1. Excuse: “I don’t have the right education, or degree.”

Answer: I like to tell people a brief story about Steve Jobs, one of the founders of Apple Computers. Do you know how much schooling and education he received? One day. He attended classes for one day, decided that a college education sucked, and dropped out. He didn’t need to spend thousands of dollars on a degree. True, there are a few industries where a college education is useful – for example, medicine – but if you’ve got the right idea and the will to carry it out, don’t let the lack of a formal education keep you from pursuing it.

2. Excuse: “I don’t have enough money.”

Answer: The rags-to-riches story is practically an American institution. There are hundreds, if not thousands, of stories about people who have come to this country with nothing but pocket change and the clothes on their backs. Or who are born into poverty. And they don’t let this serve as an excuse to make something of themselves! So why should you? Start from the ground up and see where you go from there. You might be surprised with what you can accomplish.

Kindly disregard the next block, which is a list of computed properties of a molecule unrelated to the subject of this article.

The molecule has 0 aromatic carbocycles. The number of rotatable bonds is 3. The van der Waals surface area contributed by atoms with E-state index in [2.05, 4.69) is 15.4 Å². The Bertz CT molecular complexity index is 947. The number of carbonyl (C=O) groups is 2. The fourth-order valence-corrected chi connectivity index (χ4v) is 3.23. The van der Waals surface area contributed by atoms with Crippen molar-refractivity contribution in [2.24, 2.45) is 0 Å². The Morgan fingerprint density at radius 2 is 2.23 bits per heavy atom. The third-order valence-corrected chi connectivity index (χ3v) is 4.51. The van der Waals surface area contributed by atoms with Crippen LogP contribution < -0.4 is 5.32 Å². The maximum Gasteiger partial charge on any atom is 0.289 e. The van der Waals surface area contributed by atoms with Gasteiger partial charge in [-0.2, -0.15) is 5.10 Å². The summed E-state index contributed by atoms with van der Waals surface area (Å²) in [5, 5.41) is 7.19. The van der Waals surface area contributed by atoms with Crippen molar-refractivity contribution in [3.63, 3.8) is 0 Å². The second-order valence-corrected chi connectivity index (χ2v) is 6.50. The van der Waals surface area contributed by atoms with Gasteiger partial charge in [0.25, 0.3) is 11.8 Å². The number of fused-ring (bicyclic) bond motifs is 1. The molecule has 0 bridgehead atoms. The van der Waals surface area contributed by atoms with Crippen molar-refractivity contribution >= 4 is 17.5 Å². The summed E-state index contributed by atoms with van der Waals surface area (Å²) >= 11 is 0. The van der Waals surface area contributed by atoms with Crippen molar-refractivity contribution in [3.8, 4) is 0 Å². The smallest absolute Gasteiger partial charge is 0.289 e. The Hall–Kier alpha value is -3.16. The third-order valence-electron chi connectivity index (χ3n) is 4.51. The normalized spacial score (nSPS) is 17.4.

3. Excuse: “I don’t think I’ll succeed.”

Answer: You won’t know until you try. There are a lot of other stories of people who have failed repeatedly, and didn’t let that slow them down either. For example, Babe Ruth held the home run record for a long time… as well as the record for largest number of strike-outs. Thomas Edison has often been (incorrectly) quoted as saying, in regards to developing the light bulb, “I haven’t failed 1,000 times. I’ve just discovered 1,000 ways that didn’t work.” J. K. Rowling said that she received “loads” f rejection letters before a publisher finally decided to take a chance on a novel featuring a boy named “Harry Potter.”